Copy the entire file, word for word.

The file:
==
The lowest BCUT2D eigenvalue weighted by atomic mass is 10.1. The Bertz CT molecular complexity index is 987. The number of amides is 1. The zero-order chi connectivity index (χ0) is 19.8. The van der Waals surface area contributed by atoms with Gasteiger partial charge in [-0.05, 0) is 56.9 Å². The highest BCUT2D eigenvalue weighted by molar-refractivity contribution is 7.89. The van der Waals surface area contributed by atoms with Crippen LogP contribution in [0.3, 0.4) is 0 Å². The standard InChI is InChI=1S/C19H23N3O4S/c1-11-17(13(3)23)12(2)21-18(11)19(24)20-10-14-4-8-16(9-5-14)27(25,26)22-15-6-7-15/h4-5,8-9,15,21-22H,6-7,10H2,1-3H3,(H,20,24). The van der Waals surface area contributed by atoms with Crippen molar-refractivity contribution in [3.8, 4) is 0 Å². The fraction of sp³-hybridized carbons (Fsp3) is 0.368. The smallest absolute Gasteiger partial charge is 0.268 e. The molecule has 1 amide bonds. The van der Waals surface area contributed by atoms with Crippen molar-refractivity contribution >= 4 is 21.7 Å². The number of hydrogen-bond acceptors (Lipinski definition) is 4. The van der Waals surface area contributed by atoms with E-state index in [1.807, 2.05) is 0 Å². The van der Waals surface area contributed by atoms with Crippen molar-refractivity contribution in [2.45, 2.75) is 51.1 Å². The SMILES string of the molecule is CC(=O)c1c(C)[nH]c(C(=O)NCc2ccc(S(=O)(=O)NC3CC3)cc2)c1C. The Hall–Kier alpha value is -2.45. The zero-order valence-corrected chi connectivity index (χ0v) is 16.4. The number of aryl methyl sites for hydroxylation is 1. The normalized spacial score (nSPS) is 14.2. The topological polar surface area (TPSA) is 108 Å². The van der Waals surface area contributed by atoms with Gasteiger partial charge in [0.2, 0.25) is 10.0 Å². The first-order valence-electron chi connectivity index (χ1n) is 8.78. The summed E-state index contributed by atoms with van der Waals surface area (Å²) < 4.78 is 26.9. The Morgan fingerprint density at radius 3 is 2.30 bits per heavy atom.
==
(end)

The lowest BCUT2D eigenvalue weighted by atomic mass is 10.1. The Bertz CT molecular complexity index is 987. The number of amides is 1. The zero-order chi connectivity index (χ0) is 19.8. The van der Waals surface area contributed by atoms with Gasteiger partial charge in [-0.05, 0) is 56.9 Å². The highest BCUT2D eigenvalue weighted by molar-refractivity contribution is 7.89. The van der Waals surface area contributed by atoms with Crippen LogP contribution in [0.3, 0.4) is 0 Å². The standard InChI is InChI=1S/C19H23N3O4S/c1-11-17(13(3)23)12(2)21-18(11)19(24)20-10-14-4-8-16(9-5-14)27(25,26)22-15-6-7-15/h4-5,8-9,15,21-22H,6-7,10H2,1-3H3,(H,20,24). The van der Waals surface area contributed by atoms with Crippen molar-refractivity contribution in [3.8, 4) is 0 Å². The fraction of sp³-hybridized carbons (Fsp3) is 0.368. The smallest absolute Gasteiger partial charge is 0.268 e. The molecule has 1 amide bonds. The van der Waals surface area contributed by atoms with Crippen molar-refractivity contribution >= 4 is 21.7 Å². The number of hydrogen-bond acceptors (Lipinski definition) is 4. The van der Waals surface area contributed by atoms with E-state index in [1.807, 2.05) is 0 Å². The van der Waals surface area contributed by atoms with Crippen molar-refractivity contribution in [2.45, 2.75) is 51.1 Å². The SMILES string of the molecule is CC(=O)c1c(C)[nH]c(C(=O)NCc2ccc(S(=O)(=O)NC3CC3)cc2)c1C. The Hall–Kier alpha value is -2.45. The zero-order valence-corrected chi connectivity index (χ0v) is 16.4. The number of aryl methyl sites for hydroxylation is 1. The normalized spacial score (nSPS) is 14.2. The topological polar surface area (TPSA) is 108 Å². The van der Waals surface area contributed by atoms with Gasteiger partial charge in [0.2, 0.25) is 10.0 Å². The first-order valence-electron chi connectivity index (χ1n) is 8.78. The summed E-state index contributed by atoms with van der Waals surface area (Å²) < 4.78 is 26.9. The Morgan fingerprint density at radius 3 is 2.30 bits per heavy atom.